But you never took an oath of impartiality. As with anything that requires interpretation, there are many variables that can affect the result, not least among them the identity (biases, preconceptions, tastes) of the interpreter. It would be tough enough if I were merely constructing something on the operational level – instructions to get to the station, say – without knowing anything about you. Should I direct you via the churches, or the pubs? Are you the type who can’t remember street-names? Would you prefer it measured in yards? But with that task there’s a solid core of fact that merely requires dressing, whereas fiction… that’s a whole other barnyard. What have you read before and liked? What are your sympathies – gender, race, age? How can I entertain you at random?

Maybe the answer is to drop the question altogether, and imagine it makes no odds. Yet oblivion, too, feels wrong.

It’s all too convenient to think about the act of writing as being one committed in isolation, without any involvement from the reader. For writers, particularly newer ones, writing as if in a vacuum can be a defence mechanism against fear of failure (‘no-one will ever see it, so it doesn’t matter if I screw up’), stage-fright (‘if I think about the reader, I’ll feel them judging me’) and against having to discipline one’s writing. Ask a writer who they are writing for, and oftentimes the question causes panic, or bafflement. ‘I suppose it’s for someone like me’, they’ll venture – it’s clear they haven’t thought about it. It surprises me that anyone would spend so long crafting a form of communication without considering who they’re communicating with. How do they know the reader will get their jokes? What cultural referents are they going to ask their reader to recognise? Kids’ writers, who have to fine-tune their vocabulary, references, sentence complexity and so on to within a year or two of their target reader’s age, can tell you exactly who their reader is, and they write accordingly. They don’t imagine, as writers for adults sometimes do, that their job is to write in any old style (or combination of styles) and transmit to the general populous, and that the ‘right’ audience will happen upon the text by accident.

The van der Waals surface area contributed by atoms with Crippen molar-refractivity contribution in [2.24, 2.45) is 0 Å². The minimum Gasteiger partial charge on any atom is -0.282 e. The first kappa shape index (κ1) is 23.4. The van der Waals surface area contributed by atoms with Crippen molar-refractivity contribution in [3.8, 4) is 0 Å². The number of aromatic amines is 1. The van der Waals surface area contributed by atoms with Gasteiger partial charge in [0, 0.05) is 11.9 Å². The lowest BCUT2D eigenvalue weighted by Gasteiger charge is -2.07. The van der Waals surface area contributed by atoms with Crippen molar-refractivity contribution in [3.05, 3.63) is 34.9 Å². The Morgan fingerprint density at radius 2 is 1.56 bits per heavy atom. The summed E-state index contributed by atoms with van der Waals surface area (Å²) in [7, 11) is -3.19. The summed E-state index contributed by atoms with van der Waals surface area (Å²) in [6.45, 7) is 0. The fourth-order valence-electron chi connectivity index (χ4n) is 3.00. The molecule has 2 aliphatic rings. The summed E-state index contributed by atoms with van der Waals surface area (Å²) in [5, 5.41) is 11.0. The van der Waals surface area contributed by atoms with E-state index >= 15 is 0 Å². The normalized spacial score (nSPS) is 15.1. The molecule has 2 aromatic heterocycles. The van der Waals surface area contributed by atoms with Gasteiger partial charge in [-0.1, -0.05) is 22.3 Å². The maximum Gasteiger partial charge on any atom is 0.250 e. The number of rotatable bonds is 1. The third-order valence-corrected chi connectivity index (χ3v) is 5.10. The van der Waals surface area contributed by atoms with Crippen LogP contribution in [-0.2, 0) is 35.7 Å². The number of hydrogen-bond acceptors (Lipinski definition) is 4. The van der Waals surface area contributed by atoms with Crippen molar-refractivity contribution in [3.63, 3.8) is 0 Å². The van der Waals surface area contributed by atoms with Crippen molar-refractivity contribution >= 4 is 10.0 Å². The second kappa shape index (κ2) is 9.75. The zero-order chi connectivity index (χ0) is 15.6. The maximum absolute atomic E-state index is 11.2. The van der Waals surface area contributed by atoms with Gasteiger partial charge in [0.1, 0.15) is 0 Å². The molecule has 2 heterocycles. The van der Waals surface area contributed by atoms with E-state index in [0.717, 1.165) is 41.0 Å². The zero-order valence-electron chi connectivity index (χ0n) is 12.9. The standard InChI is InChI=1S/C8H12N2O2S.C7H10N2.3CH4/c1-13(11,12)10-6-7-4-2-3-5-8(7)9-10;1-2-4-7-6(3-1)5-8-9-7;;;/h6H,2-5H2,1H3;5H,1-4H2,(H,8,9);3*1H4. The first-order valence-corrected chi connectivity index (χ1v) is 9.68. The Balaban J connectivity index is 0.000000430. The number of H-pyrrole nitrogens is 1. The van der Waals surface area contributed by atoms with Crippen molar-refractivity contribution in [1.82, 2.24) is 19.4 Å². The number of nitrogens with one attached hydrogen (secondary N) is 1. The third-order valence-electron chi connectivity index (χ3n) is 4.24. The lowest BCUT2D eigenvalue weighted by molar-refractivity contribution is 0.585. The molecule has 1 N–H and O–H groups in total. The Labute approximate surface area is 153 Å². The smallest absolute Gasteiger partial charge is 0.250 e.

Yeah, that’s the bubble that needs bursting, in amongst the tweeting and blogging and banging on: telling stories isn’t merely an act of transmission. It’s people taking each other by the hand and sharing a specific dream-space.

What started out sounding flippant now looks a little more pertinent. I really need some idea of who you are.

Perhaps it’s a good time to start separating identities. You still haven’t said a word, so I’ll go first.

First, there’s the me typing this stuff out. I’m writing this on an outsized laptop on a train in North London, UK. Someplace in the darkness beyond the train’s windows, you must really exist, too. Weird fact: even though they’ve been this piece’s only actual readers (in a series of sneaked sideways glances), I know that the three people who’ve sat next to me so far aren’t you.

Interesting. Even though I don’t know who you are – I really don’t – my idea of you is so strong that real readers don’t live up to it. Why am I being so pig-headed as to ignore fact in favour of fantasy? Why do I prefer my Assumed Reader over these real Readers?